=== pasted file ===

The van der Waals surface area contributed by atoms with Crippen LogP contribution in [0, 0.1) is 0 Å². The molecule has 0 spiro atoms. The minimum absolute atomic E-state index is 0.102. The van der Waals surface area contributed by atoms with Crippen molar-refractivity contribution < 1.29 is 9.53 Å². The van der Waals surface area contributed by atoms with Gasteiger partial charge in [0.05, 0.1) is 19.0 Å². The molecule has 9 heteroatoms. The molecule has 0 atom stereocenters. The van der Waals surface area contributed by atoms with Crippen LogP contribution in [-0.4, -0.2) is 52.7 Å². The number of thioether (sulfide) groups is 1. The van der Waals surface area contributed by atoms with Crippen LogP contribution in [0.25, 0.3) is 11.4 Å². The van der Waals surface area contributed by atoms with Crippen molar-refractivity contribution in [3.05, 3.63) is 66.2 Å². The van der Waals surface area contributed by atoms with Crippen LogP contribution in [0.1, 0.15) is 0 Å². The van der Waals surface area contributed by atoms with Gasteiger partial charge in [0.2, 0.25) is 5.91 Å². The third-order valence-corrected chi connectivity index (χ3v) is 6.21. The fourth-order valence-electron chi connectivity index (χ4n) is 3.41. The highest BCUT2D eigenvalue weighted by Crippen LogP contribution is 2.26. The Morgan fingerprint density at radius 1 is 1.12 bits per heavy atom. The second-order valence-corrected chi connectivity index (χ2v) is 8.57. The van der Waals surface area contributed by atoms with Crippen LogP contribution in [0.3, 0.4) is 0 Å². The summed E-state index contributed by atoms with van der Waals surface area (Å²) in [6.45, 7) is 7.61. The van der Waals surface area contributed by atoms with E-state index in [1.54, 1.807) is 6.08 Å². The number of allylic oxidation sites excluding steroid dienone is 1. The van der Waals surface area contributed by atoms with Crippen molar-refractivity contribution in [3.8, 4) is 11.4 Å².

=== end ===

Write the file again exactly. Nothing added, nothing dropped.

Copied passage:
The van der Waals surface area contributed by atoms with Crippen LogP contribution in [0, 0.1) is 0 Å². The molecule has 0 spiro atoms. The minimum absolute atomic E-state index is 0.102. The van der Waals surface area contributed by atoms with Crippen molar-refractivity contribution < 1.29 is 9.53 Å². The van der Waals surface area contributed by atoms with Gasteiger partial charge in [0.05, 0.1) is 19.0 Å². The molecule has 9 heteroatoms. The molecule has 0 atom stereocenters. The van der Waals surface area contributed by atoms with Crippen LogP contribution in [-0.4, -0.2) is 52.7 Å². The number of thioether (sulfide) groups is 1. The van der Waals surface area contributed by atoms with Crippen LogP contribution in [0.25, 0.3) is 11.4 Å². The van der Waals surface area contributed by atoms with Crippen molar-refractivity contribution in [3.05, 3.63) is 66.2 Å². The van der Waals surface area contributed by atoms with Crippen LogP contribution in [0.1, 0.15) is 0 Å². The van der Waals surface area contributed by atoms with Gasteiger partial charge in [0.2, 0.25) is 5.91 Å². The third-order valence-corrected chi connectivity index (χ3v) is 6.21. The fourth-order valence-electron chi connectivity index (χ4n) is 3.41. The highest BCUT2D eigenvalue weighted by Crippen LogP contribution is 2.26. The Morgan fingerprint density at radius 1 is 1.12 bits per heavy atom. The second-order valence-corrected chi connectivity index (χ2v) is 8.57. The van der Waals surface area contributed by atoms with Crippen LogP contribution in [0.3, 0.4) is 0 Å². The summed E-state index contributed by atoms with van der Waals surface area (Å²) in [6.45, 7) is 7.61. The van der Waals surface area contributed by atoms with E-state index in [1.54, 1.807) is 6.08 Å². The number of allylic oxidation sites excluding steroid dienone is 1. The van der Waals surface area contributed by atoms with Crippen molar-refractivity contribution in [3.8, 4) is 11.4 Å².